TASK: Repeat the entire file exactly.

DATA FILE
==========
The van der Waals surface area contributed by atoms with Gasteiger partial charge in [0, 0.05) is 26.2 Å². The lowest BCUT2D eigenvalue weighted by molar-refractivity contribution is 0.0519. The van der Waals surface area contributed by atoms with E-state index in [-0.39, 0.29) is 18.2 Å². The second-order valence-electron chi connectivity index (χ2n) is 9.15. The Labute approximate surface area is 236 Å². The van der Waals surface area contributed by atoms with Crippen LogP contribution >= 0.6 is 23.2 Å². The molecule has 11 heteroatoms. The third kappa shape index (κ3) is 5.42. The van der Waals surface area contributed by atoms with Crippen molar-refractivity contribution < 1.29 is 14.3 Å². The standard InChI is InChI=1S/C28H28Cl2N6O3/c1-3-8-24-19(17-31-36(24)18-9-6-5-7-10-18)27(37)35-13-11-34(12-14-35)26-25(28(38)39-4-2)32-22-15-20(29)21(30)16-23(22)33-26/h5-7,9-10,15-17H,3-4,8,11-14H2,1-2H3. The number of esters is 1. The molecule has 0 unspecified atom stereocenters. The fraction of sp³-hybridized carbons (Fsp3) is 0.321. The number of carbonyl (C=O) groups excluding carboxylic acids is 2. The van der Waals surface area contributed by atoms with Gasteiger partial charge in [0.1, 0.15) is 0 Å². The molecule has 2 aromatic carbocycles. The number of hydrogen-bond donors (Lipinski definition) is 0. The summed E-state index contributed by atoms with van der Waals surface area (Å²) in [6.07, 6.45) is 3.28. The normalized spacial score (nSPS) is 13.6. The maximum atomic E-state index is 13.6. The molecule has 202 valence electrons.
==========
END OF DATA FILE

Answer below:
The van der Waals surface area contributed by atoms with Gasteiger partial charge in [0, 0.05) is 26.2 Å². The lowest BCUT2D eigenvalue weighted by molar-refractivity contribution is 0.0519. The van der Waals surface area contributed by atoms with E-state index in [-0.39, 0.29) is 18.2 Å². The second-order valence-electron chi connectivity index (χ2n) is 9.15. The Labute approximate surface area is 236 Å². The van der Waals surface area contributed by atoms with Crippen LogP contribution >= 0.6 is 23.2 Å². The molecule has 11 heteroatoms. The third kappa shape index (κ3) is 5.42. The van der Waals surface area contributed by atoms with Crippen molar-refractivity contribution < 1.29 is 14.3 Å². The standard InChI is InChI=1S/C28H28Cl2N6O3/c1-3-8-24-19(17-31-36(24)18-9-6-5-7-10-18)27(37)35-13-11-34(12-14-35)26-25(28(38)39-4-2)32-22-15-20(29)21(30)16-23(22)33-26/h5-7,9-10,15-17H,3-4,8,11-14H2,1-2H3. The number of esters is 1. The molecule has 0 unspecified atom stereocenters. The fraction of sp³-hybridized carbons (Fsp3) is 0.321. The number of carbonyl (C=O) groups excluding carboxylic acids is 2. The van der Waals surface area contributed by atoms with Gasteiger partial charge in [0.1, 0.15) is 0 Å². The molecule has 2 aromatic carbocycles. The number of hydrogen-bond donors (Lipinski definition) is 0. The summed E-state index contributed by atoms with van der Waals surface area (Å²) in [6.07, 6.45) is 3.28. The normalized spacial score (nSPS) is 13.6. The maximum atomic E-state index is 13.6. The molecule has 202 valence electrons.